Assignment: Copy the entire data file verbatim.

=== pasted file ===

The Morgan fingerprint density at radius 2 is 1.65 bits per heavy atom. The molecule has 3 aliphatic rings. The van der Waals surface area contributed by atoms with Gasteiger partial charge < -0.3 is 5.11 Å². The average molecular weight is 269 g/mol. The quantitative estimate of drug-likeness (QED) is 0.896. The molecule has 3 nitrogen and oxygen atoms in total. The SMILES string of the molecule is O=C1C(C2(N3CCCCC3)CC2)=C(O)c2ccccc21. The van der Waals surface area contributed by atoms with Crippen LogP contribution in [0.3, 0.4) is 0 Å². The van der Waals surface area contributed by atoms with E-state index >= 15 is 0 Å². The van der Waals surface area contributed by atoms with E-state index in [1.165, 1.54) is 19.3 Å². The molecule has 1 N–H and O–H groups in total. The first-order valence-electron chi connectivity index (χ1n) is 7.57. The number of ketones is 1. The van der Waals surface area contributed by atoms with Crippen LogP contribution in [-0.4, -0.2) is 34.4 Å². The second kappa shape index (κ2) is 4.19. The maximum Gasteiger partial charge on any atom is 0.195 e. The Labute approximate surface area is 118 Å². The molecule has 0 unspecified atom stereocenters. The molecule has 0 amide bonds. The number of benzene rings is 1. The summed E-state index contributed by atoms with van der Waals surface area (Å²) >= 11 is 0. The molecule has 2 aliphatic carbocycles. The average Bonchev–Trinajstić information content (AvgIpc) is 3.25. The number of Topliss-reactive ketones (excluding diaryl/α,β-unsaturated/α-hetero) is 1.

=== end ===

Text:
The Morgan fingerprint density at radius 2 is 1.65 bits per heavy atom. The molecule has 3 aliphatic rings. The van der Waals surface area contributed by atoms with Gasteiger partial charge < -0.3 is 5.11 Å². The average molecular weight is 269 g/mol. The quantitative estimate of drug-likeness (QED) is 0.896. The molecule has 3 nitrogen and oxygen atoms in total. The SMILES string of the molecule is O=C1C(C2(N3CCCCC3)CC2)=C(O)c2ccccc21. The van der Waals surface area contributed by atoms with Crippen LogP contribution in [0.3, 0.4) is 0 Å². The van der Waals surface area contributed by atoms with E-state index >= 15 is 0 Å². The van der Waals surface area contributed by atoms with E-state index in [1.165, 1.54) is 19.3 Å². The molecule has 1 N–H and O–H groups in total. The first-order valence-electron chi connectivity index (χ1n) is 7.57. The number of ketones is 1. The van der Waals surface area contributed by atoms with Crippen LogP contribution in [-0.4, -0.2) is 34.4 Å². The second kappa shape index (κ2) is 4.19. The maximum Gasteiger partial charge on any atom is 0.195 e. The Labute approximate surface area is 118 Å². The molecule has 0 unspecified atom stereocenters. The molecule has 0 amide bonds. The number of benzene rings is 1. The summed E-state index contributed by atoms with van der Waals surface area (Å²) >= 11 is 0. The molecule has 2 aliphatic carbocycles. The average Bonchev–Trinajstić information content (AvgIpc) is 3.25. The number of Topliss-reactive ketones (excluding diaryl/α,β-unsaturated/α-hetero) is 1.